Lester was born in Trinidad and Tobago, a small island about seven miles off of the coast of Venezuela at the closest point. He grew up in Brooklyn and keeps his New York accent to this day. Lester moved to Detroit 21 years ago, the same year he lost his mother, Norma G.

His mother is not only the inspiration, but also the namesake of his food truck and soon-to-open restaurant: Norma G’s Fine Caribbean Cuisine. Lester sees his restaurant as a way to share the culture and flavor of his birthplace. “When you… enter(ed) houses in the Caribbean, it wasn’t fancy, but you were served… You were treated with a level of respect, and that’s what I’m trying to bring across.”

Lester’s restaurant will be part of the revitalization of the Jefferson East neighborhood of Detroit. The new bike lanes and redeveloped sidewalks are all part of the effort to create more foot traffic and bring people into the neighborhood. “My job is to make this a restaurant/bar, which is what they wanted in the neighborhood. I’m hoping to make it a destination. And that’s been my dream and goal for a while so it kind of matches well with what Jefferson East wants.”

Lester has been developing this concept for years. His food truck was a way to test the market. His business and flavors were well received, but he kept running into one problem: “People kept asking me “Where are you?” I’m not anywhere: I’m a truck! Come find me! They started asking for a brick and mortar.”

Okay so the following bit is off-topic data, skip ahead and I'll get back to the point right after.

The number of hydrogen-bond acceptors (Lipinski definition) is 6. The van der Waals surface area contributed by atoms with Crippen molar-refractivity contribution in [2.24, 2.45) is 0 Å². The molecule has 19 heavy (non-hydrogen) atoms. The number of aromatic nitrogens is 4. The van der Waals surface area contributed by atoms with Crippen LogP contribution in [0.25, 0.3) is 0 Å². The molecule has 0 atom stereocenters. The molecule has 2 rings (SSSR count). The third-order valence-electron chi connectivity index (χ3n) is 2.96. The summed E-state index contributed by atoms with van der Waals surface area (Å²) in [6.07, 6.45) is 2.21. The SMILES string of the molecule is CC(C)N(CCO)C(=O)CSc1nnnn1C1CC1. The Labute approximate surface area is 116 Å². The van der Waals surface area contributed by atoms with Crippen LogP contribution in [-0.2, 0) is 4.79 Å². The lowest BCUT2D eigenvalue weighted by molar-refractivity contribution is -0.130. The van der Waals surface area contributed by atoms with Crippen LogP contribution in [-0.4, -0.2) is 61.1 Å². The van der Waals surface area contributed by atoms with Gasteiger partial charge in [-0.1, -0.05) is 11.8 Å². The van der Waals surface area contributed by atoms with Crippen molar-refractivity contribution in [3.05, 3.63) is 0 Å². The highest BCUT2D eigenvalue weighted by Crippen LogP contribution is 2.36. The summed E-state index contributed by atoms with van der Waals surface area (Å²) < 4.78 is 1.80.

Aiming to meet his customers’ demands, Lester started to reach out to banks to fund the creation of his restaurant. His excitement turned to frustration when he realized the lenders he was speaking with did not share his vision. “I did a full two-hour presentation; they never even called me back,” he said of one bank.

Knowing the challenges Lester was facing to obtain financing, one of his mentors introduced him to Matthew from ProsperUS Detroit. “When you get turned down, it hurts. But then you get up and do it again. And you meet people like Matthew. He gets it,” he says with a smile.

ProsperUS Detroit’s Lending Program provides access to capital for start-up and existing small businesses that otherwise might not have access with traditional sources. “I was lucky when I met Matthew. We probably talked for an hour and 45 minutes and at the end of the conversation he said “I get this, this makes sense,” Lester recalled of their initial conversation. He believes that Matthew could sense his passion, and that convinced him to lend to him.

And it’s true! ProsperUS Detroit focuses on the character of its borrowers, rather than credit score or collateral, to assess credit worthiness. Through this program, they have closed over $500,000 in loans to neighborhood entrepreneurs from $5,000 to $25,000 since 2014.

“I think when you look at something like ProsperUS, the comfort level I had with Matthew was just about the two of us sitting down and having that level of understanding. It’s more about the relationship.”

Lester stands in his future restaurant, currently in the early stages of the former bank’s deconstruction. He points at the debris-covered floor and describes where the hostess station will go, the kitchen, the sliding doors and outdoor seating. He smiles as he looks up at the ceiling and says the electricity will be cut this week and they can start taking down the web of hanging wires. One cannot help but smile at his vision, at his passion, and of course, at the idea that anything is possible with the right ingredients.

For more information about ProsperUS Detroit, visit www.prosperusdetroit.org.